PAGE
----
Wednesday, July 27, 2011

Acquired taste bud

My hubby and I love spicy food. In fact, I recalled my aunt gave me a whole green chilli to munch when I was only 6 years old. From there I cultivated a liking for spicy food.

Then again, I remembered there was a short phrase in my life that I started not able to take spicy food. I was away for nearly 4 months and wasn't exposed to this cuisine at all. I came home losing this acquired taste bud. Really strange but it is true. I felt the heat easily, my lips will burn and I have to “simmer” the heat with water all the time. The joy of eating nasi padang become meaningless with the pain in the mouth. I was concerned that I will not be able to eat all my favourite dishes whole heartedly.

After months and years of not giving up, these days, I am happy to say that I am back to my normal self.

With that said, my son had already started taking some chilli dishes. He started off with Roti Prata and had such graduated to curries.

Sad to say, my daughter is not as adventurous. A slightest taste of heat, she will recoil.

With a small family, it is really hard to plan menu especially now we have 4 against 1.

When I saw Cherry on the Cake's Spicy Honey Chicken, I knew I had to make that for my dinner. It just looks so delicious!

Naturally my daughter wasn't really pleased but she just got to start from somewhere.

Thanks Zurin, we love this dish!


My photo didn't do justice, please hop over to hers if you are not convinced. You just got to try it.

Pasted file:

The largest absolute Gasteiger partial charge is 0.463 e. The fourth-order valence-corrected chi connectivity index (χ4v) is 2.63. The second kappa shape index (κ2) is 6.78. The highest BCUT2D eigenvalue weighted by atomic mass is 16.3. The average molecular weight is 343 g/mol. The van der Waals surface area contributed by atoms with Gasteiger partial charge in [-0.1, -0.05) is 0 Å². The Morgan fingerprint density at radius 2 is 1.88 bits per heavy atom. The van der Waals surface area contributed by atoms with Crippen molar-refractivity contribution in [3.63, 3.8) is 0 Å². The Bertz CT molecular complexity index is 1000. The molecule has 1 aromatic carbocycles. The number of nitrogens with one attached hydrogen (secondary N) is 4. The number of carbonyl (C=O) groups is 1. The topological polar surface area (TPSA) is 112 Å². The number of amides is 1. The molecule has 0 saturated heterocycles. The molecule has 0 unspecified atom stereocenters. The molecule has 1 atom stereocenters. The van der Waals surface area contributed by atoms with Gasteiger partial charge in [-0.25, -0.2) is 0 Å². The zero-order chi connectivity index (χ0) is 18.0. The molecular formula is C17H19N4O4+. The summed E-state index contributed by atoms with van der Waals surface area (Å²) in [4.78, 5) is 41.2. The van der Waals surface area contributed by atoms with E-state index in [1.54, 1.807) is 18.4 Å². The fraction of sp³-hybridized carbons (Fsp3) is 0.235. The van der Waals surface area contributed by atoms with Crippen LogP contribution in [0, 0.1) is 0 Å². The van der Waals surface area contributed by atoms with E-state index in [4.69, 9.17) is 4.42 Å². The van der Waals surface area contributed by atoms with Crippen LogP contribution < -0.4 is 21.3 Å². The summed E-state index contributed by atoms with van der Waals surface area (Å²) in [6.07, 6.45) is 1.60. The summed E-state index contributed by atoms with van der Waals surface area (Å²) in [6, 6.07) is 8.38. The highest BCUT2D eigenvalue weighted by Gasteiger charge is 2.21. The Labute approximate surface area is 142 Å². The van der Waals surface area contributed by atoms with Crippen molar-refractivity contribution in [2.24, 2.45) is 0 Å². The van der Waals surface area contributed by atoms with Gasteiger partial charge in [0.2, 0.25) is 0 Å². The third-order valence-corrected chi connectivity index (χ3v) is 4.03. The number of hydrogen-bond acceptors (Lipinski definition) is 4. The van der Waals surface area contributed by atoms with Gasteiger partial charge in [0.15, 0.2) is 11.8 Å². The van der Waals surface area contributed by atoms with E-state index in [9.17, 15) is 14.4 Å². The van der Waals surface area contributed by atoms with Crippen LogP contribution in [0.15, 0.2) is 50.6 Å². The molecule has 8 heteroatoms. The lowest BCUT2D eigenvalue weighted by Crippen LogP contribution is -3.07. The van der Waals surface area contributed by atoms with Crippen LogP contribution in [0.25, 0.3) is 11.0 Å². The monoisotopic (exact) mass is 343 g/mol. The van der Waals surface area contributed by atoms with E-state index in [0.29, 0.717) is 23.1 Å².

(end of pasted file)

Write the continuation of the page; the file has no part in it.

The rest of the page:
Yesterday, while driving home, I had this wild thought. You see, my friend, JY just went for a heritage walk over the weekend. Apparently Singapore launched a heritage program last week and I was thinking to myself.

Will it be a good idea if food bloggers come together to showcase home cooked food based on their own heritage?

As Singapore is made up for different races and dialect groups, it will definitely be interesting to see such submission.

For I know that besides Chinese who has Teochew, Cantonese, Hokkien, Hakka and etc, Indian also has their own dialect group as well as the Malays too.

So my fellow bloggers, if you are keen, just sent in your submission by 27th August 2011.



Cook a dish or made a dessert based on your heritage.

Post it on your blog within 27 July 2011 to 27 August 2011.

Your recipe chosen can either be from hand me down recipe or if you source from a book or internet, please give due credit and a link to it.

Where to sent to?

Please indicate in your mail header: Heritage Food Trial.

The format:

Your name/dialect group: eg(edith/Cantonese)
Blog Name:
Name of the dish/dessert you are submitting:
URL of your post:
Your photo size should not more than 500k

Now let's have some fun and look forward to seeing your submission.

What you need:

4 chicken thighs, bone in ( with skin on)
1 tsp Turmeric powder
1-2 tsp curry powder, any kind
3/4 tsp salt
Cooking oil for deep frying

Combine Turmeric powder, curry powder and salt with a little water to mix into a thick-ish slurry.